Access to free education ends in many countries at the level of high school. If you want to go to university, you need to pay and pay a lot. In the USA it is not uncommon for college graduates to start their adult life with a debt of $200,000. When you have to give it back your flexibility of what you can do in your life are considerably limited. In this light imagine how much Robert F Smith, a billionaire, a technology investor and one of most black philanthropists in the USA shocked a group of nearly 400 students at Morehouse College, Atlanta (historically all-male black college). At the graduation ceremony Smith said that he and his family ”are going to put a little fuel in your bus” and made a grant to pay students loans of the entire class. Exactly how generous Mr Smith was is not known yet because the college is yet to calculate the total debt, but his donation is going to be around $10m. The students were in total shock and great relief at the same time, since they enter new stage in their life without a great burden.


The weekend of May 25-26 is the time of elections to the European Parliament. Elections themselves are a great organizational effort for they will take place in 28 member countries and concern some 512 million people who live there. Voters will choose a total o 751 MEPs, that is Members of the European Parliament. The 2019 election is the ninth direct one in the history of the European Parliament. Especially for Britain it will be a peculiar vote. The country wanted to leave EU but negotiations which went on forever did not finis on time and British candidates for the EP had to quickly organize their campaigns. Although this election is also very important and has direct influence on the life of citizens of particular member states the turnover has traditionally been lower than in parliamentary elections in each country. This year the spot which encourages people to visit their polling stations shows concentrates around newly born children who want their parents to go choose a better future for them. Authors say they wanted to concentrate on emotions rather than common sense or referring to citizen’s duty. Effect will be seen on Monday at the earliest.


The great journey which started on April 17, 2011 has come to an end on May 19, 2019. After 8 seasons featuring 73 episodes fans of Game of Thrones, an HBO-produced fantasy drama, have to say goodbye to their beloved series. The strong sides were obviously the dragons, but also great acting, storyline, shots, complicated characters. Downsides (not in everyone’s opinion) were frequent violence or nudity scenes. Parting with the show would probably be easier if everybody was happy with the ending, which is not the case. A group of fans is so angry with it that they actually wrote a petition signed by over 1.2 million people to film the ending again. They say there are gaps in the scenario, events are illogical and favourite characters die. Some parents say they now regret naming their children after the show’s characters. The petition raises many controversies, among other among the cast. Isaac Hempstead Wright (Bran Stark) said it was ridiculous that people want a different ending just because they did not like the one chosen by producers.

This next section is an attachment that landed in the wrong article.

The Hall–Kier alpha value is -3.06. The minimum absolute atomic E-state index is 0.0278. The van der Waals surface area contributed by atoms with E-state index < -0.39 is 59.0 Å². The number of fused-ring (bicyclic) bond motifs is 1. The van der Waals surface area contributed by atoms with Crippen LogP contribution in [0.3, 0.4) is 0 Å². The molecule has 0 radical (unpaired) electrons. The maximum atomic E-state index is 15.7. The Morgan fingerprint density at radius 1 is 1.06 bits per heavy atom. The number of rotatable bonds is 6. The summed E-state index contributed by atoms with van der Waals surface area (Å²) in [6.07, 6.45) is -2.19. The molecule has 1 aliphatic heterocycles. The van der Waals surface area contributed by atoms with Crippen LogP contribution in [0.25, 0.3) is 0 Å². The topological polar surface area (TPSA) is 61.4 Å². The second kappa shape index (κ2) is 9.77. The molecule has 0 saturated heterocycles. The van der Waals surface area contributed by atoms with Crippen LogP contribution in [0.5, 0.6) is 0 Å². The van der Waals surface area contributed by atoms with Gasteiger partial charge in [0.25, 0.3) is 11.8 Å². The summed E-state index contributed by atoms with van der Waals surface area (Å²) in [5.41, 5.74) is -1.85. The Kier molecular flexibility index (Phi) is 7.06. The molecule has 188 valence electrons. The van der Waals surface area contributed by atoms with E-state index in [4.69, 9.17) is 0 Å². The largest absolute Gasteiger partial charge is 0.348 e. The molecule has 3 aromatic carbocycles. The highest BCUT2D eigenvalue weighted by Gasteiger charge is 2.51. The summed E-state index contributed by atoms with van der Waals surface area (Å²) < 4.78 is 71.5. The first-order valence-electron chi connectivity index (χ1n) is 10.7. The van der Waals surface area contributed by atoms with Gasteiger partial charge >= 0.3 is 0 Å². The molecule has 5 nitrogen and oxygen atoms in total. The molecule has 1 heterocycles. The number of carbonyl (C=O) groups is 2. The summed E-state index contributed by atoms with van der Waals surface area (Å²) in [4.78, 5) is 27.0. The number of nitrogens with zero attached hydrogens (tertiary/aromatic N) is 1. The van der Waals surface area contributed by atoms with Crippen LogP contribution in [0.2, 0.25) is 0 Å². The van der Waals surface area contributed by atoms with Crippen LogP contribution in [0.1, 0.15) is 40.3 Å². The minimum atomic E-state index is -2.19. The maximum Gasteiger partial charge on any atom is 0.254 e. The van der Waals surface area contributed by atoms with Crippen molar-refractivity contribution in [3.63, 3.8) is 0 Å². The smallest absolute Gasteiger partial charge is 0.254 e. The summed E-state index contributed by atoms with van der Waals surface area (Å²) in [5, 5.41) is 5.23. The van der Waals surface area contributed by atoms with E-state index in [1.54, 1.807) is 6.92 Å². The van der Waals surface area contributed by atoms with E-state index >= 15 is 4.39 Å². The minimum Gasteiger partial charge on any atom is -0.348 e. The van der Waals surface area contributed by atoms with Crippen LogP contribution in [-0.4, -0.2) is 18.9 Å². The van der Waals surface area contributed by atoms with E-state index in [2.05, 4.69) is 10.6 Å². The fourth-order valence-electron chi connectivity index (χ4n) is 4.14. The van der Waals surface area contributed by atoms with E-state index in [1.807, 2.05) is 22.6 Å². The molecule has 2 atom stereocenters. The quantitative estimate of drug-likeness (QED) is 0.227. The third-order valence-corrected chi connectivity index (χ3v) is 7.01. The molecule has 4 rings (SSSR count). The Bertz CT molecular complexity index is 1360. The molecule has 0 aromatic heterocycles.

It wouldn’t be an exaggeration to say that Niki Lauda was to Austrians what Adam Małysz is to Poles – one of the country’s greatest athletes, beloved by virtually everyone. The 70-year-old 3-time Formula 1 Champion died in his sleep in Zurich on May 20th. He owed part of his international fame to a 1976 German Gran Prix accident where he suffered severe burns, also to his face, which resulted in his very distinctive appearance. Apart from being an international icon of car racing, a pilot and aviation entrepreneur (he founded three airlines!), he was a brilliantly entertaining guy. For decades journalists loved to interview him on the site of his accident in hope of getting increased emotion and drama for their interview. Lauda knew it and had a trick he loved to play, particularly on some of the young journalists. „In the morning I would take a small croissant from the breakfast buffet in my hotel and place it in grass just next to the place I was going to be interviewed later that day. As the interviewer starts with „Mr. Lauda, how does it feel to be standing right where your terrible accident took place?”, I would say „Would you excuse me for a moment?” and start searching for something in the grass. Of course, the filming crew have no clue what’s going on. I then pick up the croissantand say: „Ah, there it is. Part of my ear from 1976.” Long live Niki Lauda.

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